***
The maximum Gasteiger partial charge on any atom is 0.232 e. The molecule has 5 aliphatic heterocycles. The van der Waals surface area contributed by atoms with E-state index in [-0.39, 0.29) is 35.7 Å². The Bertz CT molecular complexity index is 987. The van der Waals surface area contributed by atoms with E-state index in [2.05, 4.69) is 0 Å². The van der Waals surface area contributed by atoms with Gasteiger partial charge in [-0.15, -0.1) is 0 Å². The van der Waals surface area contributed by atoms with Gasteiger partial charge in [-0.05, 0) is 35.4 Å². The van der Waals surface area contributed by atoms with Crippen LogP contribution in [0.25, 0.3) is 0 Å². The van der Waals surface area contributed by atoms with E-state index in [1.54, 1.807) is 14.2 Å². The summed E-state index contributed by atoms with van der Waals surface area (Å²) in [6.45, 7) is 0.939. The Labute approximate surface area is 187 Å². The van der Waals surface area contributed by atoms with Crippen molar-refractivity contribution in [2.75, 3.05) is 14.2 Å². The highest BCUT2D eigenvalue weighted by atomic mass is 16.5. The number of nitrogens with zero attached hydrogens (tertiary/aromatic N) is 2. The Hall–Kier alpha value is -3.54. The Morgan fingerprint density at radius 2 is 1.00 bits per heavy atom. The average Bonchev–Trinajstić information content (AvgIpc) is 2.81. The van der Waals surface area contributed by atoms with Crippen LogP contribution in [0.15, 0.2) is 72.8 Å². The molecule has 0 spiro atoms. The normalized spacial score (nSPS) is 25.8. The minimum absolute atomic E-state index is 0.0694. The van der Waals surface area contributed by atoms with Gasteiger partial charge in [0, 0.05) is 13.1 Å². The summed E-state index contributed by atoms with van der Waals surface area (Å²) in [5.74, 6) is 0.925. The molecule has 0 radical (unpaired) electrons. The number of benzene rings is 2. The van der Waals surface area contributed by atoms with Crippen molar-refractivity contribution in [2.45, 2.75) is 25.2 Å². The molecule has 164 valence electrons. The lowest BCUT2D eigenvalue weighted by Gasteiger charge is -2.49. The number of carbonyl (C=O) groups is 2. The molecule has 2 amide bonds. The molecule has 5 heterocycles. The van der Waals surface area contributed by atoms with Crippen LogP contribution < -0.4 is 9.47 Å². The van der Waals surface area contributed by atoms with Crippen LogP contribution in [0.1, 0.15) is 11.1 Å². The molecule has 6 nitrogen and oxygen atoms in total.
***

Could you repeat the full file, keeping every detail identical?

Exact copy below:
The maximum Gasteiger partial charge on any atom is 0.232 e. The molecule has 5 aliphatic heterocycles. The van der Waals surface area contributed by atoms with E-state index in [-0.39, 0.29) is 35.7 Å². The Bertz CT molecular complexity index is 987. The van der Waals surface area contributed by atoms with E-state index in [2.05, 4.69) is 0 Å². The van der Waals surface area contributed by atoms with Gasteiger partial charge in [-0.15, -0.1) is 0 Å². The van der Waals surface area contributed by atoms with Gasteiger partial charge in [-0.05, 0) is 35.4 Å². The van der Waals surface area contributed by atoms with Crippen LogP contribution in [0.25, 0.3) is 0 Å². The van der Waals surface area contributed by atoms with E-state index in [1.54, 1.807) is 14.2 Å². The summed E-state index contributed by atoms with van der Waals surface area (Å²) in [6.45, 7) is 0.939. The Labute approximate surface area is 187 Å². The van der Waals surface area contributed by atoms with Crippen molar-refractivity contribution in [2.75, 3.05) is 14.2 Å². The highest BCUT2D eigenvalue weighted by atomic mass is 16.5. The number of nitrogens with zero attached hydrogens (tertiary/aromatic N) is 2. The Hall–Kier alpha value is -3.54. The Morgan fingerprint density at radius 2 is 1.00 bits per heavy atom. The average Bonchev–Trinajstić information content (AvgIpc) is 2.81. The van der Waals surface area contributed by atoms with Crippen LogP contribution in [0.15, 0.2) is 72.8 Å². The molecule has 0 spiro atoms. The normalized spacial score (nSPS) is 25.8. The minimum absolute atomic E-state index is 0.0694. The van der Waals surface area contributed by atoms with Gasteiger partial charge in [0, 0.05) is 13.1 Å². The summed E-state index contributed by atoms with van der Waals surface area (Å²) in [5.74, 6) is 0.925. The molecule has 0 radical (unpaired) electrons. The number of benzene rings is 2. The van der Waals surface area contributed by atoms with Crippen molar-refractivity contribution in [2.45, 2.75) is 25.2 Å². The molecule has 164 valence electrons. The lowest BCUT2D eigenvalue weighted by Gasteiger charge is -2.49. The number of carbonyl (C=O) groups is 2. The molecule has 2 amide bonds. The molecule has 5 heterocycles. The van der Waals surface area contributed by atoms with Crippen LogP contribution < -0.4 is 9.47 Å². The van der Waals surface area contributed by atoms with Crippen LogP contribution in [0.1, 0.15) is 11.1 Å². The molecule has 6 nitrogen and oxygen atoms in total.